# general commutativity

Theorem. If the binary operation^{} “$\cdot $” on the set $S$ is commutative^{}, then for each
${a}_{1},{a}_{2},\mathrm{\dots},{a}_{n}$ in $S$ and for each permutation^{} $\pi $ on $\{1,\mathrm{\hspace{0.17em}2},\mathrm{\dots},n\}$, one has

$\prod _{i=1}^{n}}{a}_{\pi (i)}={\displaystyle \prod _{i=1}^{n}}{a}_{i}.$ | (1) |

*Proof.* If $n=1$, we have nothing to prove.
Make the induction hypothesis, that (1) is true for
$n=m-1$. Denote

$${\pi}^{-1}(m)=k,\text{i.e.}\mathit{\hspace{1em}}\pi (k)=m.$$ |

Then

$$\prod _{i=1}^{m}{a}_{\pi (i)}=\prod _{i=1}^{k-1}{a}_{\pi (i)}\cdot {a}_{\pi (k)}\cdot \prod _{i=1}^{m-k}{a}_{\pi (k+i)}=\left(\prod _{i=1}^{k-1}{a}_{\pi (i)}\cdot \prod _{i=1}^{m-k}{a}_{\pi (k+i)}\right)\cdot {a}_{m},$$ |

where ${a}_{m}$ has been moved to the end by the induction
hypothesis. But the product^{} in the parenthesis, which
exactly the factors
${a}_{1},{a}_{2},\mathrm{\dots},{a}_{m-1}$ in a certain , is also by the induction hypothesis equal to ${\prod}_{i=1}^{m-1}{a}_{i}$. Thus we obtain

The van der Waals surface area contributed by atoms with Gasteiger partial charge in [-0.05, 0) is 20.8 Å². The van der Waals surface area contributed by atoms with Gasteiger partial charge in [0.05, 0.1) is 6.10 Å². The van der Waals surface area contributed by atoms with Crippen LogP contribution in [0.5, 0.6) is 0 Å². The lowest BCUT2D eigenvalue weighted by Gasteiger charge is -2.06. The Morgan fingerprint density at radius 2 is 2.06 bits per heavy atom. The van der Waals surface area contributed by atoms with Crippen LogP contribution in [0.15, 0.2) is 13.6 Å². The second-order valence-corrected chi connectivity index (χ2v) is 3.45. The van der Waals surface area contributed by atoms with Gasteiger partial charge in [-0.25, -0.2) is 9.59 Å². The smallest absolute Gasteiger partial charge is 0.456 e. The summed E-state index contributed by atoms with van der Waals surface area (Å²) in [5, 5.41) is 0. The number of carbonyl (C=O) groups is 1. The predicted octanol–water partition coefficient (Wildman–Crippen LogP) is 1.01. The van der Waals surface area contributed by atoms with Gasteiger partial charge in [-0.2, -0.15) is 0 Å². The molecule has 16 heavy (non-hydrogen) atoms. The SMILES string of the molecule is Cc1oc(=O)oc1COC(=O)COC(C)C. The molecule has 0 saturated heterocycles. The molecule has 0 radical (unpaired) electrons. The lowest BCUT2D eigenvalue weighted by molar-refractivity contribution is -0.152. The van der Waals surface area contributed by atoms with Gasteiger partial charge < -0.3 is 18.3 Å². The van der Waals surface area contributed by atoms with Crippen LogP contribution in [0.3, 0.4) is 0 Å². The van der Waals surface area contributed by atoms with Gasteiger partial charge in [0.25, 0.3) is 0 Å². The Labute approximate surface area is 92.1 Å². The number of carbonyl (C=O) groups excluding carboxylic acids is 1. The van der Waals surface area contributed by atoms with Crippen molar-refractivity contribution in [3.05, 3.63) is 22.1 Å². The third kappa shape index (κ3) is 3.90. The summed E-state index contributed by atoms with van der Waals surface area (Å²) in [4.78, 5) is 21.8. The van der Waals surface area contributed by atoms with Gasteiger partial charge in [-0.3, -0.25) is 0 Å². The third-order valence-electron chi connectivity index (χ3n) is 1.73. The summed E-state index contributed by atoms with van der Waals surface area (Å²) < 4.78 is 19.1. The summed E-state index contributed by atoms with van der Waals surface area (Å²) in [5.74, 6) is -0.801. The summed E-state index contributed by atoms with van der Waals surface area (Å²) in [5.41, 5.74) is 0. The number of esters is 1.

$$\prod _{i=1}^{m}{a}_{\pi (i)}=\prod _{i=1}^{m-1}{a}_{i}\cdot {a}_{m}=\prod _{i=1}^{m}{a}_{i},$$ |

whence (1) is true for $n=m$.

Note. There is mentionned in the Remark of the entry “http://planetmath.org/node/2148commutativity” a more general notion of commutativity.

Title | general commutativity |
---|---|

Canonical name | GeneralCommutativity |

Date of creation | 2014-05-10 21:59:41 |

Last modified on | 2014-05-10 21:59:41 |

Owner | pahio (2872) |

Last modified by | pahio (2872) |

Numerical id | 10 |

Author | pahio (2872) |

Entry type | Theorem |

Classification | msc 20-00 |

Related topic | CommutativeLanguage |

Related topic | GeneralAssociativity |

Related topic | AbelianGroup2 |